Will the Red Sox Turn to Jon Lester Next? Or Cole Hamels? How About the Luxury Tax?

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Will the Red Sox Turn to Jon Lester Next? Or Cole Hamels? How About the Luxury Tax?

Analysis and Commentary, Chicago Cubs Rumors, MLB News and Rumors

boston red sox logoI have arrived in Chicago, and I am relieved to see that, generally speaking, not too much went down while I was on the road. Mostly, it was just the unfolding and immediate aftermath of the Boston Red Sox’s huge moves today. In case you missed it this morning, the Red Sox were on the verge of finalizing deals with both Pablo Sandoval and Hanley Ramirez. To say that is a market-shifting set of moves would be an understatement, and I discussed some of the potential impacts this morning.

Now, it looks like the deals really will happen. Jon Heyman says both deals are done, pending physicals, and that Sandoval will be getting five years and about $100 million (so, about the value of Luis Valbuena … ). Ken Rosenthal pegs Ramirez’s deal at four years and $88 million with a vesting option that could take it to five years and $110 million (that explains why the early 5/$90M reports were looking so cheap – they were inaccurate).

Assuming the physicals don’t scuttle anything … now what? It’s going to be the talk around baseball for a little while, as the Red Sox very obviously have a positional glut that will require some trades, and very obviously have a pitching need that they’ll have to address. As I said before, signing these guys is not going to take the Red Sox out of the market for Jon Lester:

Not that a deal is close:

And not that the Red Sox’s moves solely impact their own pursuit of Lester. The moves may have brought another team into the mix:

But if the Red Sox don’t land Lester, folks are already jumping to some Cole Hamels conclusions (with the obvious, attendant Cubs relevance):

While I don’t think the Red Sox are going to (or should) part with a guy like Betts or a guy like Xander Bogaerts in a Hamels deal, and I remain of the mind that the Red Sox will go very hard after Jon Lester, there is one interesting thing to point out: to the extent Boston did want to at least try and stay under the $189 million luxury tax cap this year (they’re already set to be within $10 million of it before adding any pitching), trading for Hamels could help them, because the Phillies could eat some salary. And, for complex reasons I won’t go into here aside from pointing it out, depending on how you structure the payments of the money sent to the trading team, guys with big contracts like Hamels’ can have a disproportionately helpful effect on payroll for luxury tax purposes.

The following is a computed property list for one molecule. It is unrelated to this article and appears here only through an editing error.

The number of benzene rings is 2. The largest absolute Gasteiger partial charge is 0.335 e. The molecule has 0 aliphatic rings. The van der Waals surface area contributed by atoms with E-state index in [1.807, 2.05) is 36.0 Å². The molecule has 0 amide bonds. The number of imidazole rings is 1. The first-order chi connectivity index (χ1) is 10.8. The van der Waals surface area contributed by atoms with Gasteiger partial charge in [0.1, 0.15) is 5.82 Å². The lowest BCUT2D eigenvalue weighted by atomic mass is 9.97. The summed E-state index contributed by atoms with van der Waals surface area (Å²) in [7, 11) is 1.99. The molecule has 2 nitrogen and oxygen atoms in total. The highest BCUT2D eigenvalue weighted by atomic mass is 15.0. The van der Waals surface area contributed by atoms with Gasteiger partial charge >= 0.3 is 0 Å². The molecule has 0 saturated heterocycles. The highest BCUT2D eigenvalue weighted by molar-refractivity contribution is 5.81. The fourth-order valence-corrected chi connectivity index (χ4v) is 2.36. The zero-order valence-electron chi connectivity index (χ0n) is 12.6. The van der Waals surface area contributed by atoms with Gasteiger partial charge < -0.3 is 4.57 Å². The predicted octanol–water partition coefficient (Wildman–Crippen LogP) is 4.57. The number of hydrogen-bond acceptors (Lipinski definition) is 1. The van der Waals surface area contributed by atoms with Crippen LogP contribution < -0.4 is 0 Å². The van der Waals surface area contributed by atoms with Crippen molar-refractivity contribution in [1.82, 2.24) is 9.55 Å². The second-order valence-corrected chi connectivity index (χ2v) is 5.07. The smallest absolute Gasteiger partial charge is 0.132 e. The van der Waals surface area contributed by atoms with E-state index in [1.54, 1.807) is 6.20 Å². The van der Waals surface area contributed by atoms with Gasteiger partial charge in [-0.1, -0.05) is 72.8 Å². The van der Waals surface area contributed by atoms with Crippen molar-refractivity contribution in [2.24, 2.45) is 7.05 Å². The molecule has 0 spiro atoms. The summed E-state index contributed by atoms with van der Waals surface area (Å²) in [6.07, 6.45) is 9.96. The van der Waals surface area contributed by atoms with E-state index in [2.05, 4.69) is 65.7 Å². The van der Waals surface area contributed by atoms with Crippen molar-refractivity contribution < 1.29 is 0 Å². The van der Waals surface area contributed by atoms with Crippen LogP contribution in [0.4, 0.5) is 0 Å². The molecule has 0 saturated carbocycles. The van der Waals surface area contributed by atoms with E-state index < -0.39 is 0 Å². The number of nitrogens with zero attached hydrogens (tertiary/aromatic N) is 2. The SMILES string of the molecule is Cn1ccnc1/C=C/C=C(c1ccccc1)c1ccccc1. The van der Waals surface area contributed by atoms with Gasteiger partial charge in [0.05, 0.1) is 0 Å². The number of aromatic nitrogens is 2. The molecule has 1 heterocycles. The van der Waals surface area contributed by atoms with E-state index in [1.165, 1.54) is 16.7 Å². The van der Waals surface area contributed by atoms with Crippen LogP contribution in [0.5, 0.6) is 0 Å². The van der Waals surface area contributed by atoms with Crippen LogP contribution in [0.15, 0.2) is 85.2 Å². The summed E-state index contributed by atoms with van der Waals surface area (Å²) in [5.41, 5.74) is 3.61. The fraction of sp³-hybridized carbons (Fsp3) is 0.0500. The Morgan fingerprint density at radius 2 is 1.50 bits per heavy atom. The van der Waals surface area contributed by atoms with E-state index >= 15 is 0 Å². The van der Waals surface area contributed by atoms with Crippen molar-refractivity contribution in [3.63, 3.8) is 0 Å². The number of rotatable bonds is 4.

Thus, if the Red Sox find a taker for Yoenis Cespedes at his full salary (easy enough – it’s just $10.5 million (though it’s $8 million for luxury tax cap purposes)), and find a team to take on some of Shane Victorino’s remaining salary, they’ll probably be in a position where they could easily add Lester or Hamels and still stay under the cap.

… but, I gotta be honest, I’m not even sure they’ll care about the cap this year. There used to be a huge incentive to get under the cap for large market teams tied to revenue sharing (especially if you’d been over the cap in successive years), but that’s basically gone now. For the most part, the only penalty for going over the luxury tax cap for a team like the Red Sox is, well, the luxury tax. That tax? Just 17.5% of the overage for a first-time offender. In other words, if the Red Sox go to $200 million in payroll in 2015, they’ll have to pay a whopping $1.9 million in tax. That’s not going to stop them from doing anything.

So, in the end, I still don’t see much of a financial relationship between what the Red Sox did today and what they do going forward. If they want Lester, they can afford to sign him. If they want to trade for Hamels, they can do that. They could probably do both. Or they could dip into other pockets of the pitcher trade market – Jordan Zimmermann? Johnny Cueto? Jeff Samardzija? Or they could go after a second tier starting name or two.

The world is the Red Sox’s oyster right now, and they’re probably looking even more attractive to free agents today – and they certainly have more trade chips today – than they were yesterday.


Author: Brett Taylor

Brett Taylor is the Editor and Lead Writer at Bleacher Nation, and you can find him on Twitter at @BleacherNation and @Brett_A_Taylor.